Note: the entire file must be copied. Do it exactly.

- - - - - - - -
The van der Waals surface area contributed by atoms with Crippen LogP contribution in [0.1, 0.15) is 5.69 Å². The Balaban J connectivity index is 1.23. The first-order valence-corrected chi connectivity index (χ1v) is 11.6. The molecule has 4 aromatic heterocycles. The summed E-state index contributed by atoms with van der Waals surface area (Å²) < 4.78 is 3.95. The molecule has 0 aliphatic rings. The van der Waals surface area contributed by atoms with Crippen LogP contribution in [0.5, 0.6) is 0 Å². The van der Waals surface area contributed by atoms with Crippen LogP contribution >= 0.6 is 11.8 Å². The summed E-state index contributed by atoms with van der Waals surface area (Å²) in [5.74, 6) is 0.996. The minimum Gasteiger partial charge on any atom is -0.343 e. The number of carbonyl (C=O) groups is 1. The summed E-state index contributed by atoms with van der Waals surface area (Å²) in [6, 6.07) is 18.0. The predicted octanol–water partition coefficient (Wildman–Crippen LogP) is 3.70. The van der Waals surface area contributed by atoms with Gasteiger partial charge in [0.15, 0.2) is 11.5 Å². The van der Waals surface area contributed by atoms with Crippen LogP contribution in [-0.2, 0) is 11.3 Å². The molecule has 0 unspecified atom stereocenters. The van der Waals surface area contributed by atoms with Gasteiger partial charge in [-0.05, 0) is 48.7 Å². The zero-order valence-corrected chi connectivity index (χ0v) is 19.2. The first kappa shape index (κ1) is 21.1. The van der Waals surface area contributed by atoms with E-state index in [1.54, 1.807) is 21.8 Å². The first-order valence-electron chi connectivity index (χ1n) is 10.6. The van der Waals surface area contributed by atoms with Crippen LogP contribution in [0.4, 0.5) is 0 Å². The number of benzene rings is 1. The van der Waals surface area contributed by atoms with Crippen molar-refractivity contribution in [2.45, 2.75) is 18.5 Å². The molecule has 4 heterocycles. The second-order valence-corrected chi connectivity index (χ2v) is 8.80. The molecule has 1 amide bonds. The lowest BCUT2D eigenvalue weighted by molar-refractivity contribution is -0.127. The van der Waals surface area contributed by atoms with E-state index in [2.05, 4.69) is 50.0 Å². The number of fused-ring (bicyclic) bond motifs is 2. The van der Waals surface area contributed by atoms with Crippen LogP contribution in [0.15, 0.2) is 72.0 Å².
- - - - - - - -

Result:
The van der Waals surface area contributed by atoms with Crippen LogP contribution in [0.1, 0.15) is 5.69 Å². The Balaban J connectivity index is 1.23. The first-order valence-corrected chi connectivity index (χ1v) is 11.6. The molecule has 4 aromatic heterocycles. The summed E-state index contributed by atoms with van der Waals surface area (Å²) < 4.78 is 3.95. The molecule has 0 aliphatic rings. The van der Waals surface area contributed by atoms with Crippen LogP contribution in [0.5, 0.6) is 0 Å². The van der Waals surface area contributed by atoms with Crippen LogP contribution >= 0.6 is 11.8 Å². The summed E-state index contributed by atoms with van der Waals surface area (Å²) in [5.74, 6) is 0.996. The minimum Gasteiger partial charge on any atom is -0.343 e. The number of carbonyl (C=O) groups is 1. The summed E-state index contributed by atoms with van der Waals surface area (Å²) in [6, 6.07) is 18.0. The predicted octanol–water partition coefficient (Wildman–Crippen LogP) is 3.70. The van der Waals surface area contributed by atoms with Gasteiger partial charge in [0.15, 0.2) is 11.5 Å². The van der Waals surface area contributed by atoms with Crippen LogP contribution in [-0.2, 0) is 11.3 Å². The molecule has 0 unspecified atom stereocenters. The van der Waals surface area contributed by atoms with Gasteiger partial charge in [-0.05, 0) is 48.7 Å². The zero-order valence-corrected chi connectivity index (χ0v) is 19.2. The first kappa shape index (κ1) is 21.1. The van der Waals surface area contributed by atoms with E-state index in [1.54, 1.807) is 21.8 Å². The first-order valence-electron chi connectivity index (χ1n) is 10.6. The van der Waals surface area contributed by atoms with Crippen LogP contribution in [0.4, 0.5) is 0 Å². The number of benzene rings is 1. The van der Waals surface area contributed by atoms with Crippen molar-refractivity contribution in [2.45, 2.75) is 18.5 Å². The molecule has 4 heterocycles. The second-order valence-corrected chi connectivity index (χ2v) is 8.80. The molecule has 1 amide bonds. The lowest BCUT2D eigenvalue weighted by molar-refractivity contribution is -0.127. The van der Waals surface area contributed by atoms with E-state index in [2.05, 4.69) is 50.0 Å². The number of fused-ring (bicyclic) bond motifs is 2. The van der Waals surface area contributed by atoms with Crippen LogP contribution in [0.15, 0.2) is 72.0 Å².